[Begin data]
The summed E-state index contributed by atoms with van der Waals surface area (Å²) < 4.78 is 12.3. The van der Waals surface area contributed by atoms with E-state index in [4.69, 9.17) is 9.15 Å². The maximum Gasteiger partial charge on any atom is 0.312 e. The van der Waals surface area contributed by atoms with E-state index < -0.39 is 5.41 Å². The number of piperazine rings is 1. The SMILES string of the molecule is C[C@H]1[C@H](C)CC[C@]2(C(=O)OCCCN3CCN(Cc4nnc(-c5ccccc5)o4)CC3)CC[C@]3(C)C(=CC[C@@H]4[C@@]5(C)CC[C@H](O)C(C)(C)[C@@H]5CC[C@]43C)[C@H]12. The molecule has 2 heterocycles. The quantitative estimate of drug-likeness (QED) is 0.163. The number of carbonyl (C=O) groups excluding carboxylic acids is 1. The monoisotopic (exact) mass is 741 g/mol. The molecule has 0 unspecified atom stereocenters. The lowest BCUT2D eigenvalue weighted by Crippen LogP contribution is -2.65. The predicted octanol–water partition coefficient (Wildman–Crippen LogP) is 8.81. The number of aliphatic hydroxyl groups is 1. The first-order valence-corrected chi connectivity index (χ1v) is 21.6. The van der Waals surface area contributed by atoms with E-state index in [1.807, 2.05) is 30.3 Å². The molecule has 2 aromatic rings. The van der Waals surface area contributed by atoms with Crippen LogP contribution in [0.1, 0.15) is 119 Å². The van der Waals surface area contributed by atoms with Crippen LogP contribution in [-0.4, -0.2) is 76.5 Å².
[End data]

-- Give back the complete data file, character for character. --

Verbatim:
The summed E-state index contributed by atoms with van der Waals surface area (Å²) < 4.78 is 12.3. The van der Waals surface area contributed by atoms with E-state index in [4.69, 9.17) is 9.15 Å². The maximum Gasteiger partial charge on any atom is 0.312 e. The van der Waals surface area contributed by atoms with E-state index < -0.39 is 5.41 Å². The number of piperazine rings is 1. The SMILES string of the molecule is C[C@H]1[C@H](C)CC[C@]2(C(=O)OCCCN3CCN(Cc4nnc(-c5ccccc5)o4)CC3)CC[C@]3(C)C(=CC[C@@H]4[C@@]5(C)CC[C@H](O)C(C)(C)[C@@H]5CC[C@]43C)[C@H]12. The molecule has 2 heterocycles. The quantitative estimate of drug-likeness (QED) is 0.163. The number of carbonyl (C=O) groups excluding carboxylic acids is 1. The monoisotopic (exact) mass is 741 g/mol. The molecule has 0 unspecified atom stereocenters. The lowest BCUT2D eigenvalue weighted by Crippen LogP contribution is -2.65. The predicted octanol–water partition coefficient (Wildman–Crippen LogP) is 8.81. The number of aliphatic hydroxyl groups is 1. The first-order valence-corrected chi connectivity index (χ1v) is 21.6. The van der Waals surface area contributed by atoms with E-state index in [1.807, 2.05) is 30.3 Å². The molecule has 2 aromatic rings. The van der Waals surface area contributed by atoms with Crippen LogP contribution in [0.1, 0.15) is 119 Å². The van der Waals surface area contributed by atoms with Crippen LogP contribution in [-0.4, -0.2) is 76.5 Å².